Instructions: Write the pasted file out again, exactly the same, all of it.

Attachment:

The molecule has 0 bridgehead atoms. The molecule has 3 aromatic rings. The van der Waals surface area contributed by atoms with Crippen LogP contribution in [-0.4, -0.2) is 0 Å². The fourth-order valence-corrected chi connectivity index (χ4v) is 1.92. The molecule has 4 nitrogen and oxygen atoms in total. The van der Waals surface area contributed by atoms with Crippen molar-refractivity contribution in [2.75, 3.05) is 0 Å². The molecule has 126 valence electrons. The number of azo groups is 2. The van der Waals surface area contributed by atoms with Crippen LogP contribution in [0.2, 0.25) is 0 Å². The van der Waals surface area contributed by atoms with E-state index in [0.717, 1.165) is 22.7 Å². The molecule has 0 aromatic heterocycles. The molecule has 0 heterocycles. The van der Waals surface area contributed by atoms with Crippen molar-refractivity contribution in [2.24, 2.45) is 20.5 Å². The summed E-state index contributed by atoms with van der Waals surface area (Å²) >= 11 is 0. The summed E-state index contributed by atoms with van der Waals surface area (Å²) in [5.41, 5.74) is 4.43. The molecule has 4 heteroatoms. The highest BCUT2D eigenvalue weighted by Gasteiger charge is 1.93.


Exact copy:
The molecule has 0 bridgehead atoms. The molecule has 3 aromatic rings. The van der Waals surface area contributed by atoms with Crippen LogP contribution in [-0.4, -0.2) is 0 Å². The fourth-order valence-corrected chi connectivity index (χ4v) is 1.92. The molecule has 4 nitrogen and oxygen atoms in total. The van der Waals surface area contributed by atoms with Crippen molar-refractivity contribution in [2.75, 3.05) is 0 Å². The molecule has 126 valence electrons. The number of azo groups is 2. The van der Waals surface area contributed by atoms with Crippen LogP contribution in [0.2, 0.25) is 0 Å². The van der Waals surface area contributed by atoms with E-state index in [0.717, 1.165) is 22.7 Å². The molecule has 0 aromatic heterocycles. The molecule has 0 heterocycles. The van der Waals surface area contributed by atoms with Crippen molar-refractivity contribution in [2.24, 2.45) is 20.5 Å². The summed E-state index contributed by atoms with van der Waals surface area (Å²) >= 11 is 0. The summed E-state index contributed by atoms with van der Waals surface area (Å²) in [5.41, 5.74) is 4.43. The molecule has 4 heteroatoms. The highest BCUT2D eigenvalue weighted by Gasteiger charge is 1.93.